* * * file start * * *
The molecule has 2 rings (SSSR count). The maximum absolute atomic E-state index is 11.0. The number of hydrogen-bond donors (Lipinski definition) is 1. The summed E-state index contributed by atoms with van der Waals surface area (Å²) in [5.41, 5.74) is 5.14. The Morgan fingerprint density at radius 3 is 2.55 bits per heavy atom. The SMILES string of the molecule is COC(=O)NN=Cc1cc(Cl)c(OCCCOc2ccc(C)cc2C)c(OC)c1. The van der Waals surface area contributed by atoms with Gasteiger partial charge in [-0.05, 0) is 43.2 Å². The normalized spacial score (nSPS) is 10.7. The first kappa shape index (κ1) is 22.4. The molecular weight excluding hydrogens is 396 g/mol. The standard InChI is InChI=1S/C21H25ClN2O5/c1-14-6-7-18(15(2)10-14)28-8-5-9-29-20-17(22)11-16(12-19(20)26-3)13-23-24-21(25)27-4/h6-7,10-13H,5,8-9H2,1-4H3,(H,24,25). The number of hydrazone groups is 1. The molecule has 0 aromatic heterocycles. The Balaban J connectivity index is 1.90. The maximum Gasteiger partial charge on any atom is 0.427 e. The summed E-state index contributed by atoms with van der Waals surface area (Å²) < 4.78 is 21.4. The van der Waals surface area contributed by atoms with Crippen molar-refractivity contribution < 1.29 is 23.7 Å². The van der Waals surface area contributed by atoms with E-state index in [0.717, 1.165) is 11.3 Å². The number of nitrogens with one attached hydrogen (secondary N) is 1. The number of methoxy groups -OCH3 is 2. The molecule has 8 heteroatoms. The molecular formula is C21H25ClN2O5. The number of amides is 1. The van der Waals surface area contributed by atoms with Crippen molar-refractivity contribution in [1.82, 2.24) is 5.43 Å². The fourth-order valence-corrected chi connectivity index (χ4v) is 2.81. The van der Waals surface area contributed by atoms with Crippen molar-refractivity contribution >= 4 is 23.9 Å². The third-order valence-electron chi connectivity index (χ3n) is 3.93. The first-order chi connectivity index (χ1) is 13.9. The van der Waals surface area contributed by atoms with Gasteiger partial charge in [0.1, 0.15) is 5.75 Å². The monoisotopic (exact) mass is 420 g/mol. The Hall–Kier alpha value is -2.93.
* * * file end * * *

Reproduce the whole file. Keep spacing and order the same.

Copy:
The molecule has 2 rings (SSSR count). The maximum absolute atomic E-state index is 11.0. The number of hydrogen-bond donors (Lipinski definition) is 1. The summed E-state index contributed by atoms with van der Waals surface area (Å²) in [5.41, 5.74) is 5.14. The Morgan fingerprint density at radius 3 is 2.55 bits per heavy atom. The SMILES string of the molecule is COC(=O)NN=Cc1cc(Cl)c(OCCCOc2ccc(C)cc2C)c(OC)c1. The van der Waals surface area contributed by atoms with Gasteiger partial charge in [-0.05, 0) is 43.2 Å². The normalized spacial score (nSPS) is 10.7. The first kappa shape index (κ1) is 22.4. The molecular weight excluding hydrogens is 396 g/mol. The standard InChI is InChI=1S/C21H25ClN2O5/c1-14-6-7-18(15(2)10-14)28-8-5-9-29-20-17(22)11-16(12-19(20)26-3)13-23-24-21(25)27-4/h6-7,10-13H,5,8-9H2,1-4H3,(H,24,25). The number of hydrazone groups is 1. The molecule has 0 aromatic heterocycles. The Balaban J connectivity index is 1.90. The maximum Gasteiger partial charge on any atom is 0.427 e. The summed E-state index contributed by atoms with van der Waals surface area (Å²) < 4.78 is 21.4. The van der Waals surface area contributed by atoms with Crippen molar-refractivity contribution < 1.29 is 23.7 Å². The van der Waals surface area contributed by atoms with E-state index in [0.717, 1.165) is 11.3 Å². The number of nitrogens with one attached hydrogen (secondary N) is 1. The number of methoxy groups -OCH3 is 2. The molecule has 8 heteroatoms. The molecular formula is C21H25ClN2O5. The number of amides is 1. The van der Waals surface area contributed by atoms with Crippen molar-refractivity contribution in [1.82, 2.24) is 5.43 Å². The fourth-order valence-corrected chi connectivity index (χ4v) is 2.81. The van der Waals surface area contributed by atoms with Crippen molar-refractivity contribution >= 4 is 23.9 Å². The third-order valence-electron chi connectivity index (χ3n) is 3.93. The first-order chi connectivity index (χ1) is 13.9. The van der Waals surface area contributed by atoms with Gasteiger partial charge in [0.1, 0.15) is 5.75 Å². The monoisotopic (exact) mass is 420 g/mol. The Hall–Kier alpha value is -2.93.